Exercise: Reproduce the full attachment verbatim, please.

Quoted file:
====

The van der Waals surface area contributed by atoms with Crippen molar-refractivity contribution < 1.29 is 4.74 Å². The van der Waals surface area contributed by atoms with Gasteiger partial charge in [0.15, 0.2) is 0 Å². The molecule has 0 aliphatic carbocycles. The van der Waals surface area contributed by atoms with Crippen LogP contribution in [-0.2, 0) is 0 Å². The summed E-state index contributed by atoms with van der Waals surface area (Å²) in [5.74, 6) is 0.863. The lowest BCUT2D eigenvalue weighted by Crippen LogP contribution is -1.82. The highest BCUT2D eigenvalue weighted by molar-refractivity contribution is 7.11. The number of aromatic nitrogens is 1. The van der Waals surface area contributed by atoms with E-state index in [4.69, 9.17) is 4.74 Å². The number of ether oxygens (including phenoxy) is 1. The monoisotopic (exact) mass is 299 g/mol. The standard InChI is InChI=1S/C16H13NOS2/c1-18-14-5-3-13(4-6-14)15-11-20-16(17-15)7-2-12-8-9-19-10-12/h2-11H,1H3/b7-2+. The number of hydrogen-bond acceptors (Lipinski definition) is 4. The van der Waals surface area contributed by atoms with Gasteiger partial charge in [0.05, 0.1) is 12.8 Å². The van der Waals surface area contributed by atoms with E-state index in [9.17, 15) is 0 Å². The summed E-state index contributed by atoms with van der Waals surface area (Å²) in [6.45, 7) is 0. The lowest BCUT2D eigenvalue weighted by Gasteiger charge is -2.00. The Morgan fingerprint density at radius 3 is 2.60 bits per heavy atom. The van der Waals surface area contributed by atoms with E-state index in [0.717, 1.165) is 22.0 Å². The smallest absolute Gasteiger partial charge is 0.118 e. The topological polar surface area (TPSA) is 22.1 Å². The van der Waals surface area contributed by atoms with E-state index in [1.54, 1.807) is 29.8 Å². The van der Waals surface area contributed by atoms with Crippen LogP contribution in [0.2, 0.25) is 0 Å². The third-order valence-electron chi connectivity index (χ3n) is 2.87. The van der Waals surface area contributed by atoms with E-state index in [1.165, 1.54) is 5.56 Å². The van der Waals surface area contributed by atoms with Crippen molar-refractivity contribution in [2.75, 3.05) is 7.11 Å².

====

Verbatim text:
The van der Waals surface area contributed by atoms with Crippen molar-refractivity contribution < 1.29 is 4.74 Å². The van der Waals surface area contributed by atoms with Gasteiger partial charge in [0.15, 0.2) is 0 Å². The molecule has 0 aliphatic carbocycles. The van der Waals surface area contributed by atoms with Crippen LogP contribution in [-0.2, 0) is 0 Å². The summed E-state index contributed by atoms with van der Waals surface area (Å²) in [5.74, 6) is 0.863. The lowest BCUT2D eigenvalue weighted by Crippen LogP contribution is -1.82. The highest BCUT2D eigenvalue weighted by molar-refractivity contribution is 7.11. The number of aromatic nitrogens is 1. The van der Waals surface area contributed by atoms with E-state index in [4.69, 9.17) is 4.74 Å². The number of ether oxygens (including phenoxy) is 1. The monoisotopic (exact) mass is 299 g/mol. The standard InChI is InChI=1S/C16H13NOS2/c1-18-14-5-3-13(4-6-14)15-11-20-16(17-15)7-2-12-8-9-19-10-12/h2-11H,1H3/b7-2+. The number of hydrogen-bond acceptors (Lipinski definition) is 4. The van der Waals surface area contributed by atoms with Gasteiger partial charge in [0.05, 0.1) is 12.8 Å². The van der Waals surface area contributed by atoms with E-state index in [9.17, 15) is 0 Å². The summed E-state index contributed by atoms with van der Waals surface area (Å²) in [6.45, 7) is 0. The lowest BCUT2D eigenvalue weighted by Gasteiger charge is -2.00. The Morgan fingerprint density at radius 3 is 2.60 bits per heavy atom. The van der Waals surface area contributed by atoms with E-state index in [0.717, 1.165) is 22.0 Å². The smallest absolute Gasteiger partial charge is 0.118 e. The topological polar surface area (TPSA) is 22.1 Å². The van der Waals surface area contributed by atoms with E-state index in [1.54, 1.807) is 29.8 Å². The van der Waals surface area contributed by atoms with Crippen LogP contribution in [0.2, 0.25) is 0 Å². The third-order valence-electron chi connectivity index (χ3n) is 2.87. The van der Waals surface area contributed by atoms with E-state index in [1.165, 1.54) is 5.56 Å². The van der Waals surface area contributed by atoms with Crippen molar-refractivity contribution in [2.75, 3.05) is 7.11 Å².